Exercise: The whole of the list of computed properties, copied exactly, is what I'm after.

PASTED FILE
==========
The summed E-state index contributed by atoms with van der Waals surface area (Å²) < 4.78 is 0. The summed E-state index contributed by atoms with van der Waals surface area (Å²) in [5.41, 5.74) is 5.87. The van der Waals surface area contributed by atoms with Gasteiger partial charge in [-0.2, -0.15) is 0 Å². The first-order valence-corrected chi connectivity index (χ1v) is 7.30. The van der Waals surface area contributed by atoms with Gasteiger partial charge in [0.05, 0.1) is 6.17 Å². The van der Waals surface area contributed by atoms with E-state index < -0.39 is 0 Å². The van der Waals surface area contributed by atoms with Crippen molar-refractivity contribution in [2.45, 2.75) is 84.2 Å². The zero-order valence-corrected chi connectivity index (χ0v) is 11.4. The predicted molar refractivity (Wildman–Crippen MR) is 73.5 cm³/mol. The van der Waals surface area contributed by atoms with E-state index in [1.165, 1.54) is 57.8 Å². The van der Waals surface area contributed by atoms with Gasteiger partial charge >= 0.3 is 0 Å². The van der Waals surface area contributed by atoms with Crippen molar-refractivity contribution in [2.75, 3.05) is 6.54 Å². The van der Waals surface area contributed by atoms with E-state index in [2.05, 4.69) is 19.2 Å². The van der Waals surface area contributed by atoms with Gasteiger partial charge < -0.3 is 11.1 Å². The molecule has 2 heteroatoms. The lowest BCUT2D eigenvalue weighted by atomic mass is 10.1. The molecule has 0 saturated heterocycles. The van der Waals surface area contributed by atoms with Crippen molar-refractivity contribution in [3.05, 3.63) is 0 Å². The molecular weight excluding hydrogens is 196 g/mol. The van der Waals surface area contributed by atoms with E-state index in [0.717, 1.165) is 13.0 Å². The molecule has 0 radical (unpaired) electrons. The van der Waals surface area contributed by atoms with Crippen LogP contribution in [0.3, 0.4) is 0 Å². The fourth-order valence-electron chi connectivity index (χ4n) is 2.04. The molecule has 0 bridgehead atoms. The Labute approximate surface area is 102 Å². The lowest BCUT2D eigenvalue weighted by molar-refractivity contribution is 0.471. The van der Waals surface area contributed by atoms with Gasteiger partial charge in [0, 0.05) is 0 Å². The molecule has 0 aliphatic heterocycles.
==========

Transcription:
The summed E-state index contributed by atoms with van der Waals surface area (Å²) < 4.78 is 0. The summed E-state index contributed by atoms with van der Waals surface area (Å²) in [5.41, 5.74) is 5.87. The van der Waals surface area contributed by atoms with Gasteiger partial charge in [-0.2, -0.15) is 0 Å². The first-order valence-corrected chi connectivity index (χ1v) is 7.30. The van der Waals surface area contributed by atoms with Gasteiger partial charge in [0.05, 0.1) is 6.17 Å². The van der Waals surface area contributed by atoms with E-state index < -0.39 is 0 Å². The van der Waals surface area contributed by atoms with Crippen molar-refractivity contribution in [2.45, 2.75) is 84.2 Å². The zero-order valence-corrected chi connectivity index (χ0v) is 11.4. The predicted molar refractivity (Wildman–Crippen MR) is 73.5 cm³/mol. The van der Waals surface area contributed by atoms with E-state index in [1.165, 1.54) is 57.8 Å². The van der Waals surface area contributed by atoms with Gasteiger partial charge >= 0.3 is 0 Å². The van der Waals surface area contributed by atoms with Crippen molar-refractivity contribution in [2.75, 3.05) is 6.54 Å². The van der Waals surface area contributed by atoms with E-state index in [2.05, 4.69) is 19.2 Å². The van der Waals surface area contributed by atoms with Gasteiger partial charge < -0.3 is 11.1 Å². The molecule has 2 heteroatoms. The lowest BCUT2D eigenvalue weighted by atomic mass is 10.1. The molecule has 0 saturated heterocycles. The van der Waals surface area contributed by atoms with Crippen molar-refractivity contribution in [3.05, 3.63) is 0 Å². The molecular weight excluding hydrogens is 196 g/mol. The van der Waals surface area contributed by atoms with E-state index in [0.717, 1.165) is 13.0 Å². The molecule has 0 radical (unpaired) electrons. The van der Waals surface area contributed by atoms with Crippen LogP contribution in [0.3, 0.4) is 0 Å². The fourth-order valence-electron chi connectivity index (χ4n) is 2.04. The molecule has 0 bridgehead atoms. The Labute approximate surface area is 102 Å². The lowest BCUT2D eigenvalue weighted by molar-refractivity contribution is 0.471. The van der Waals surface area contributed by atoms with Gasteiger partial charge in [0, 0.05) is 0 Å². The molecule has 0 aliphatic heterocycles.